Technical error.

Keynes (right) with Harry Dexter White

The volume of Keynesian and neo-Keynesian economic prescriptions churning out of the newspapers and talking heads on TV right now is a something to behold, ain’t it? One shudders at the thought of the despondency that will greet the eventual failure of most of these remedies. We have a very unusual and in a basic sense unstable condition where the economic outlook is grim as grim can be, and yet there is an extraordinary outpouring of vague political hopes, much of the substance of which rests on a dubious foundation of Keynesian assumptions and platitudinous rhetoric.

But even leaving aside the specifics of the Keynesian prescriptions, I think it can be shown that they all participate in an error so fundamental as to undermine whatever merits they might otherwise possess.

In the Financial Times, though surrounded by some useful advice, we find this peculiar statement: “Keynes’s genius – a very English one – was to insist we should approach an economic system not as a morality play but as a technical challenge.” Here, concisely stated, is the error of modern economics, and indeed an aspect of the modern error itself.

Technical challenge drastically underestimates the character of what we face. It underestimates the character of what is called the economic system. It underestimates the nature of man.

It is common enough for modern man to assume that the technical characteristics of a thing amount to the whole. But this is an grave and crippling error.

There is so much more to it than that. The Keynesian may think he has captured “demand” or “consumer confidence” or any other of a thousand elements — captured and bound it neatly to a number in a statistical model. But even he, if pressed, would acknowledge the reality of things like psychology, fear, exuberance, etc — things outside the competence of statistical models, or at least incompletely assayed by models. So there is human psychology, which is not technical.

There is also the spiritual crisis of our age, which is about the farthest thing from technical. The spiritual crisis of modernity — that same streak of madness which shall insure that my generation is one of whom history will remember it invented the school-shooter, a peculiar and depraved innovation in suicide-murder — is quite real, despite the impotence of techincal analysis to explain it. Modernity imagined it could dislodge man from the foundations of his spiritual order and his moral framework, and go on his technical mastery alone, but it was a terrible error. It is an error many centuries in the making. A colossal and ruinous error.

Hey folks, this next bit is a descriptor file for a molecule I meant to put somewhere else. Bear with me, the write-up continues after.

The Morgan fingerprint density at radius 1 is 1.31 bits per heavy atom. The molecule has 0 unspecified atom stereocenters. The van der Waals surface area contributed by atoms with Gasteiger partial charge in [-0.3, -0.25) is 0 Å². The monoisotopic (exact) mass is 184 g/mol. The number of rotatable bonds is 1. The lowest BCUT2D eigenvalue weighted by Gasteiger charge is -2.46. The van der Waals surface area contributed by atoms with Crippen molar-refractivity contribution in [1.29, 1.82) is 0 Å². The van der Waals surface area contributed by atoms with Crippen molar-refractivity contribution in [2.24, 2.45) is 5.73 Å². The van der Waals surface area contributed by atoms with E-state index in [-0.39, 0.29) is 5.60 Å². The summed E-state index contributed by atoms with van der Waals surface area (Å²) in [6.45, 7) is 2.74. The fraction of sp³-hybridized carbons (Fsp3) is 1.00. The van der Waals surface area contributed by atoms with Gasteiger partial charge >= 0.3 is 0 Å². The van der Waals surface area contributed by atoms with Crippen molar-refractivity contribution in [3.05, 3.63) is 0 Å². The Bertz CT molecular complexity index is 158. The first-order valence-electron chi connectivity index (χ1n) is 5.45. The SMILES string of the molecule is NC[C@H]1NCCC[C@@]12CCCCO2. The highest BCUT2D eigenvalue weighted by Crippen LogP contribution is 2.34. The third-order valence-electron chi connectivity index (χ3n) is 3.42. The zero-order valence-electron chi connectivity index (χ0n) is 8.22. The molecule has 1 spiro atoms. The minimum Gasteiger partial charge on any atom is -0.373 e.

The spiritual nature of man cannot be apprehended by numbers and technique alone. And the spiritual nature of man affects everything about him, even his economic systems.

But our dear Keynesians, like all those crippled by the modern error, have stifled their perception of the spiritual nature of man, on the grounds that it is fundamentally unreal. Man does not kill or steal or defraud, or race off, enraptured, in reckless speculation, because of his spiritual nature! There is no such thing as his spiritual nature. No, no: it’s always the Technicals.

So the school-shooter or the thief or the high-finance charlatan is fundamentally an irresolvable puzzle to modern man. The depravity of man is not a feature of his technical appartus of explanation or analysis. And unless we want to hold the view that the economic crisis is quite unrelated to the spiritual crisis, we must say that the economic crisis will be fundamentally a puzzle to the Keynesian as well.  All the technical expertise in the world will not enlighten him.

The causes of this economic crisis lie, at base, in those things this Financial Times writer has dismissed as a “morality play,” and Keynes is commonly thought to have dismissed with his quip we’re all dead in the long run. The causes cannot be spiritual, for if so then they must be fundamentally unreal in his mind. For him it is always a technical question. The great Technicals will save us, in golly good English fashion.

To hell with that premise. It’s part of what got us here in the first place. The modern vision of man as always and ever driven by material factors — the doctrine that matter is all, or that matter is real and mind illusory, or that all mind is the mere epiphenomena of matter — is, as I say, a crippling error.

In truth man is a dualistic creature, matter and spirit, body and soul. In truth there is an objective moral order, conformity to which is a duty of that same man. His spiritual aspect or nature is quite real despite our general inability to quantify it, and sheer techne will never replace the moral arts or the science of theology. A man cannot leverage himself out of theft anymore than a Keynesian can save us by overcoming technical challenge.